Just like driving on the road, there is a code of conduct when driving on water. For the sea, these rules are outlined in the International Regulations for the Prevention of Collisions at Sea (COLREGs).
Rules may differ for inland bodies of water, but there is an effort to bring these as close to the COLREGs as possible.
The most important rules to remember are:
- As a jet ski driver, you’ll likely be the smallest and most manoeuvrable boat on the water. This means you must give way to every other kind of vessel, including windsurfers, canoes and pedalos, besides larger fishing vessels or ships.
- You always give way to your right (starboard).
- When near the shore, you might see a channel marked by green buoys on the right and red buoys on the left. These are to show the routes in and out of the harbour. Keep the green buoys on your right going in and left coming out. Whichever way you’re going, keep right just as you keep left when driving on the road.
Do I need a jet ski licence?
The short answer is no – you don’t need a licence to drive a jet ski in the UK. If you intend to rent one abroad, however, it’s worth checking local laws to see if any qualifications are required. Regardless, it’s always a good idea to take lessons first.
Although you don’t need a licence to simply use a jet ski, it’s worth noting that landowners will often charge you a launching fee. How much this fee is and whether it applies depends on where you intend to jet ski. Wherever you intend to jet ski, be sure to do your own research on how you’re allowed to launch and how much it costs beforehand.
The only thing you do need a jet ski licence for in the UK is racing. This is awarded by the Jet Sport Racing Association of Great Britain (JRSA). The JRSA also makes several other stipulations, such as wearing a wetsuit or drysuit, a life vest, a back protector, a full-face helmet, footwear and leg guards.
How fast can I drive my jet ski?
Speed limits vary and are typically set by local authorities, so it’s your responsibility to find out before you arrive.
Usually, your speed will be drastically limited when near the shore or within a certain range of it, with limits easing beyond it. Make sure you look out for speed limit signage.
Organised races will always take place in a restricted area of water and, such is the nature of a race, speed limits won’t apply.
What safety equipment do I need when driving a jet ski?
When driving your jet ski, you need:
- A wet suit – surprisingly, you might get cold riding a jet ski. If you fall in the water and then start riding again, you could catch a chill from the wind. A wet suit will keep you insulated.
- A life-jacket – no matter how good a swimmer you are, you need to wear a life-jacket. As stated by the RYA, “it will turn an unconscious person into a safe position and requires no subsequent action by the user to maintain this position.”
- A safety lanyard – this will kill the jet ski’s engine if unplugged, so make sure it’s attached to you. If you come off, the lanyard will come off with you and the jet ski’s engine will cut out.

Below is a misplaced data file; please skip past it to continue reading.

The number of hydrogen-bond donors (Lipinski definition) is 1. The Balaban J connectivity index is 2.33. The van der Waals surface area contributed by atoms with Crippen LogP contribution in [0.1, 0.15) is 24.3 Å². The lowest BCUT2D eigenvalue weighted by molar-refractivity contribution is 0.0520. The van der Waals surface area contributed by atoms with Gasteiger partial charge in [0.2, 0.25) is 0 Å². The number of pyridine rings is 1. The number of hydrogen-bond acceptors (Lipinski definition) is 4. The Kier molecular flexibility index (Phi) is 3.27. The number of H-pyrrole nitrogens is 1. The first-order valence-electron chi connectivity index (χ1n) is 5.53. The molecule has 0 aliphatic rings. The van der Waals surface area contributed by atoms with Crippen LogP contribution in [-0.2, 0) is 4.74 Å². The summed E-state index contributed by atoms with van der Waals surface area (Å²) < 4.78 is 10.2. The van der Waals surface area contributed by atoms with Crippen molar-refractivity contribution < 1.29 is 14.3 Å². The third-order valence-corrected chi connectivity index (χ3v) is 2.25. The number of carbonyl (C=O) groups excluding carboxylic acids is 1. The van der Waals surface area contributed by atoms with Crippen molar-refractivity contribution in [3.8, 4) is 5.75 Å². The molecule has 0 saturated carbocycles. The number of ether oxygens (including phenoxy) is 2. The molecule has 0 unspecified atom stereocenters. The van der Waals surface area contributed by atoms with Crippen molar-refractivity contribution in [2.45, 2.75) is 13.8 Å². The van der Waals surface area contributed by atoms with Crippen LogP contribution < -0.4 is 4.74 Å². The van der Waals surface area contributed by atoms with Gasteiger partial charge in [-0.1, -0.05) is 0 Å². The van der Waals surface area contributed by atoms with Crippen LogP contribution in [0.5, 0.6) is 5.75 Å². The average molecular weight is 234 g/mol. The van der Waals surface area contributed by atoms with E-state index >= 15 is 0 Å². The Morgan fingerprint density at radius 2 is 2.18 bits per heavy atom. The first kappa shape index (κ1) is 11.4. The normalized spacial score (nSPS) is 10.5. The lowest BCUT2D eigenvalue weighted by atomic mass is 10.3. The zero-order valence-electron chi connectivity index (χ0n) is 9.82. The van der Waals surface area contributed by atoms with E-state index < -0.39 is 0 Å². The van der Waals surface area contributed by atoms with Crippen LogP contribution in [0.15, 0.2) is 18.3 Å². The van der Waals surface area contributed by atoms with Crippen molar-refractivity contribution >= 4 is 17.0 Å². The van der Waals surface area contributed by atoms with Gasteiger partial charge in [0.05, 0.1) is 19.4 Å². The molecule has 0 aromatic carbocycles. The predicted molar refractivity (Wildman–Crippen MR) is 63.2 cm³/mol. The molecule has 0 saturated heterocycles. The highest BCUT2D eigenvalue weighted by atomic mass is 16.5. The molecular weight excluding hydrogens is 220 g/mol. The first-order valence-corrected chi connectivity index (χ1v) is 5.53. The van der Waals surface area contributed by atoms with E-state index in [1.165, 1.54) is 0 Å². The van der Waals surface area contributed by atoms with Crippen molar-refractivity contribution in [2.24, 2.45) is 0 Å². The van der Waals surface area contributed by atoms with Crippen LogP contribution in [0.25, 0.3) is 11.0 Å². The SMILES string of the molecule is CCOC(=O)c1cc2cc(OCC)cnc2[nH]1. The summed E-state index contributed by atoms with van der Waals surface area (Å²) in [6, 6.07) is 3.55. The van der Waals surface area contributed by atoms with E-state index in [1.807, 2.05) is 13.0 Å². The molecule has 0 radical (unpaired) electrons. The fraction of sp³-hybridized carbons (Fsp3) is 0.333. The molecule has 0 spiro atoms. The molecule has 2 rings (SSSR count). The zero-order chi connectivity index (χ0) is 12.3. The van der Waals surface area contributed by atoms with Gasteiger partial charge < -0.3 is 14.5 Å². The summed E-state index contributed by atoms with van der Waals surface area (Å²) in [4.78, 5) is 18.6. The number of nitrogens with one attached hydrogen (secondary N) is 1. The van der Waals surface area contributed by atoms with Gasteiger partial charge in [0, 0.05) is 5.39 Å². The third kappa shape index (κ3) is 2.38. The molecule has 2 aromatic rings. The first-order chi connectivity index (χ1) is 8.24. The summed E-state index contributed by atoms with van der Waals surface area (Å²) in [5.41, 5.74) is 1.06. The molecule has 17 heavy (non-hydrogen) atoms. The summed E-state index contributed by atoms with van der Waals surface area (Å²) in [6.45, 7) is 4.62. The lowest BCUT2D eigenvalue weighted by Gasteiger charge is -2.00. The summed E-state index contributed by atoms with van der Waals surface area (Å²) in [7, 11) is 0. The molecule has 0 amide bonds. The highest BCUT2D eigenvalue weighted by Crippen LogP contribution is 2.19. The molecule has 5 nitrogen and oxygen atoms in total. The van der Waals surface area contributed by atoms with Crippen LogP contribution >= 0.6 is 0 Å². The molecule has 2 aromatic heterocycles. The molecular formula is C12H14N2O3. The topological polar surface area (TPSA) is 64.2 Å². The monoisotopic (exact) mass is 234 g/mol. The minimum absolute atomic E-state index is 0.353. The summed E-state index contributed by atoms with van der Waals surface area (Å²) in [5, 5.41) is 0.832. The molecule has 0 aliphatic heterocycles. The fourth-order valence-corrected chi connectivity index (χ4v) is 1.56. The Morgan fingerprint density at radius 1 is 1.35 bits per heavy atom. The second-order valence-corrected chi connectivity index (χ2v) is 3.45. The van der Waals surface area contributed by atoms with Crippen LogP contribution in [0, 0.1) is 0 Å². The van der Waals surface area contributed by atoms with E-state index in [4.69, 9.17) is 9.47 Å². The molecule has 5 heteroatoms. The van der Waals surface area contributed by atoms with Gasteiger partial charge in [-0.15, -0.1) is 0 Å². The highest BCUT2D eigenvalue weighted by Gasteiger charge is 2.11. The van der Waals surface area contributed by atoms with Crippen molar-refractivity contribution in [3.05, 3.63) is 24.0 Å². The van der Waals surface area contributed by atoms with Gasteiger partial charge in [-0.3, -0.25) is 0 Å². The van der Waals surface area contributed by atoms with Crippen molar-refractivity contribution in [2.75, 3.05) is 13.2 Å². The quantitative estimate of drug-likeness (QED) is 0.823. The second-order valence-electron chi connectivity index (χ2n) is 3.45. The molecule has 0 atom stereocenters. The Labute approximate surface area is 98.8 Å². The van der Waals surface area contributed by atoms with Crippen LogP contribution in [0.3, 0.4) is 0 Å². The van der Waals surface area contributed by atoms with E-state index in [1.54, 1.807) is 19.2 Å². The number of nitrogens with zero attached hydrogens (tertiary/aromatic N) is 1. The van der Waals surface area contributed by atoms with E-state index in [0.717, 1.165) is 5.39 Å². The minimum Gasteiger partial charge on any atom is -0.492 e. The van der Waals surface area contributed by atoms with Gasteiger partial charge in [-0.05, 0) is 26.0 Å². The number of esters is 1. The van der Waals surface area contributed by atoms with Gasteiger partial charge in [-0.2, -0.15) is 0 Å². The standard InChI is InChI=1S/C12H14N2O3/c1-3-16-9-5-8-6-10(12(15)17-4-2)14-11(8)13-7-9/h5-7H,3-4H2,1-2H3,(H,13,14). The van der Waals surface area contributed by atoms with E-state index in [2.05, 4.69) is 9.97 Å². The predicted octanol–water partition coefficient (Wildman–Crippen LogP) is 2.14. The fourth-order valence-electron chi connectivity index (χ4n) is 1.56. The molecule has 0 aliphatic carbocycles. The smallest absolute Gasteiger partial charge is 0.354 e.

- A flare – these are the best way to attract attention and alert surrounding boats to an emergency at sea.
- An air horn – if your jet ski doesn’t have a horn, this is a good substitute.
- A jet ski toolkit – it’s a good idea to familiarise yourself with basic jet ski repairs. This way, you’re not stranded out in the water over basic problems, should they occur.
Other important information
Jet ski rules and regulations are as much about understanding watercraft laws and customs as they are about acknowledging your own legal liabilities.
You have to share the water with countless other vessels, so it’s imperative to know how to interact with them, whatever the circumstances.
- Though you shouldn’t ride your jet ski at night or in fog anyway, if you find yourself in either situation, you must have green and red sidelights and a raised white light lit to show the direction in which you’re moving.
- If you’re unlucky enough to encounter fog or poor visibility, you should give a long blast of your horn every two minutes to alert other vessels to your presence.
- Going anywhere near larger ships is incredibly dangerous but, even if you think they’re far away, they might be trying to communicate with you. Listen out for their foghorn if you enter their vicinity. As a rule of thumb:
- One blast means they’re altering course to starboard
- Two blasts mean they’re altering course to port
- Three blasts mean they’re going astern
- Five blasts mean your intentions are unclear and you should leave the area or give way
Do I need jet ski insurance?
In short – yes. Jet ski insurance is essential. Accidents and theft are a real risk, whether you’re towing your jet ski to your favourite bit of coastline or out on the water already.
With Insure4Boats, you can cover your jet ski up to the value of £20,000 against theft, accidental damage, malicious damage, salvation charges and a further £1 million in third party liability.
We automatically include cover for your trailer as well, so you’ll be covered at home, to the water and on the water.